During parallel motor operation, the switch"- contacts S3, S13 and S9, S10 are succ'essively'or progressively closed, during the aceele'ifationof the motor, and after all or the acceleratingresistances R2 and R3 have been cut out, the field-strengths of the motors are progressively reduced, to provide shortfield operating co'nditions.

In accordance with a usual arrangement, the motor-fields are reduced by equipping each or the series field windings SF! and'SFE with a field-shunt, comprising an inductive reactor X4 or X2, as the case'may bejand a variable-resistor RSi "or RS2, respectively. The field sHun-t's XL-RSI mem -RS2 are first connec-tedin parallel relation to their respectivefieId-wihdings SP5 and 'SFZ, by means of contact-terminal's it and #2, respectively, of a progressively or sequentiallyoperating field-controlling means, which is herein illustrated as -an electricallyiop erated drum-type field-controller FC. After the respective field-shunts-have been connected: into operation, the field shunt resistances RSI- and RS2 are then progressively shorted ou'thby Successive controller-points i3, i5, IT and it, for RSI, and'i i, i6, i3 and 26, for RS2, as "the field-controller FO-is moved from its initial dullfield position through its intermediate Eiposi tions'Fi, F2, F3 and F3 to its short field'vpositio'n at which point the field winding :currents'are reduced to about. fiftyper centxcf their 'unslmnted values.

During dynamic braking, the two motor'sar-e connected by the common dynamic-'brakingicircuit-connection l 98, which contain's the brakingsw-itch BI and a braking-resistanceRi. Thisare sistance-RE is used, in addition to the previously mentioned accelerating-resistances R2 andnRBJ, in establishing the complete. dynamic-braking circuit. The braking-resistance R5 is progressively shorted out by means ofbraliing-switches B2, B5 and B6, during dynamidhrakingeopera a aaezo.

tions, after which the acceleration resistances R2 and R3, or portions thereof, are progressively shorted out, as by the switch-contacts S3, S4, and S9, SW. (The switch contacts SI and S2 are permanently closed during the dynamic-braking operations, in the illustrated system.)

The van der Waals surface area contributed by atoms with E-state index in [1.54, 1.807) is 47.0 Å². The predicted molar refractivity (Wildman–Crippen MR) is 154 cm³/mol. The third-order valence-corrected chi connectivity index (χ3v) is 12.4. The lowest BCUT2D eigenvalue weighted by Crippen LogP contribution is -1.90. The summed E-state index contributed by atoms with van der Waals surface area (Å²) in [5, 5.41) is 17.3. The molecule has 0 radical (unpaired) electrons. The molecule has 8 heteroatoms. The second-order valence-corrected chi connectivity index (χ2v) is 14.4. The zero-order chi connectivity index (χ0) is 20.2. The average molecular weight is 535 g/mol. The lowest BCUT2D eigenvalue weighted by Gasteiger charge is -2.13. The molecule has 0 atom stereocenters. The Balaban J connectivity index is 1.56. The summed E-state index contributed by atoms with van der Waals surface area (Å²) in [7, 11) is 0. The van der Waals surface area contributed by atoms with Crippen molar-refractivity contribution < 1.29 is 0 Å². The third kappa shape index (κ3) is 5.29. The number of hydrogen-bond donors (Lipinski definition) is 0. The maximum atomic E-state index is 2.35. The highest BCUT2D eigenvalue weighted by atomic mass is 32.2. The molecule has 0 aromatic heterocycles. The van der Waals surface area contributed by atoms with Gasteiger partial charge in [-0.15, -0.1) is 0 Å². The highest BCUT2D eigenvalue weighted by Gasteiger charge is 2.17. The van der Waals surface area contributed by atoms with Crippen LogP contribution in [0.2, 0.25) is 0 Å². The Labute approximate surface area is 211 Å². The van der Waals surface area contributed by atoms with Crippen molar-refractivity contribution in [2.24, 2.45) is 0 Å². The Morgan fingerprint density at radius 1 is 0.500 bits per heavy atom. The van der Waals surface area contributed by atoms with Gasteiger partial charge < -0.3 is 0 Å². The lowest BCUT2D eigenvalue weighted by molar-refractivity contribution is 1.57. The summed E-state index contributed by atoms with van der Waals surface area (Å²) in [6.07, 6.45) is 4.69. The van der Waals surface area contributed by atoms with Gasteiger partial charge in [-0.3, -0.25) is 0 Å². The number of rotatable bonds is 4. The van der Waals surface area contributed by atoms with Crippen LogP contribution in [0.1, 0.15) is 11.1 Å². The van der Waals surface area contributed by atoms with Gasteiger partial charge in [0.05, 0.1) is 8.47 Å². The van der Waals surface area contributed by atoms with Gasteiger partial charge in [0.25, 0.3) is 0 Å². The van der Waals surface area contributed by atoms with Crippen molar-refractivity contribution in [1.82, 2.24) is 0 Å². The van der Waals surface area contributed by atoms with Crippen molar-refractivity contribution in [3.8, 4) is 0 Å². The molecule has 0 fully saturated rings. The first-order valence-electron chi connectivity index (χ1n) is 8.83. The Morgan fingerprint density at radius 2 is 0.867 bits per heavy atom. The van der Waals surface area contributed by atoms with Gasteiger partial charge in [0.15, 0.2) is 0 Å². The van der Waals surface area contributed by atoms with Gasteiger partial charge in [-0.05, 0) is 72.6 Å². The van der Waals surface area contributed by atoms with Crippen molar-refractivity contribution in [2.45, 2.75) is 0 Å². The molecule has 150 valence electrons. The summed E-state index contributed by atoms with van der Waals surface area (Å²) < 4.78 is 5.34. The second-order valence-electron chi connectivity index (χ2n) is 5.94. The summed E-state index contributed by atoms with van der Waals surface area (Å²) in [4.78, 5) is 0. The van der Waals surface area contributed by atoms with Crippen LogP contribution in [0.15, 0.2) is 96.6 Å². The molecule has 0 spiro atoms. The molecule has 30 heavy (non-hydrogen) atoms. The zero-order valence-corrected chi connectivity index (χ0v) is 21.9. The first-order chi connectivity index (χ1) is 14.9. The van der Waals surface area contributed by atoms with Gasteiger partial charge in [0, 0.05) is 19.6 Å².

The progressive operation of the various resistance-shorting switches, during both motoring operation and dynamic braking, is under the automatic control of a suitable limit-relay or relays, which are energized to be responsive to conditions which accompany excessive torque in the motors. Such a limit-relay is illustrated in the form of a current-relay CR, having an actuating-coil CR which is connected in series-circuit relation between the terminal AXI and the series field winding SFI. This current-relay CR also has a back-contact I99 (also marked CR), which is normally closed, that is, which is closed in the non-actuated or low-current position of the relay.

The current-relay CR is also provided with certain recalibrating-neans. In accordance with previous practice, this relay is provided with a. cumulatively operating rate-coil RC, which is energized through a weight-responsive rheostat 200, during accelerating operations, and which is energized through a braking-responsive rheostat 20I during dynamic-braking conditions. The weight-responsive rheostat 260 is automatically adjusted according to the variable weight or live load carried by the car,'so that-the rate-coil RC is the most strongly excited during light-load conditions, thus reducing the minimum-current setting at which the limit-relay CR picks up and opens its back-contact 199. The braking-responsive rheostat 23! is automatically changed in response to the position of a brake-valve BV, which will be subsequently described, so that the rate-coil RC has its maximum excitation when a low braking-rate is called for, thus providing a low minimum-current setting at which the limit-relay CR picks up and opens its back contact I99, and also providing limit-relay calibration which is different for braking and poweroperating conditions. The brake-valve BV carries a contact 202 which will be subsequently referred to.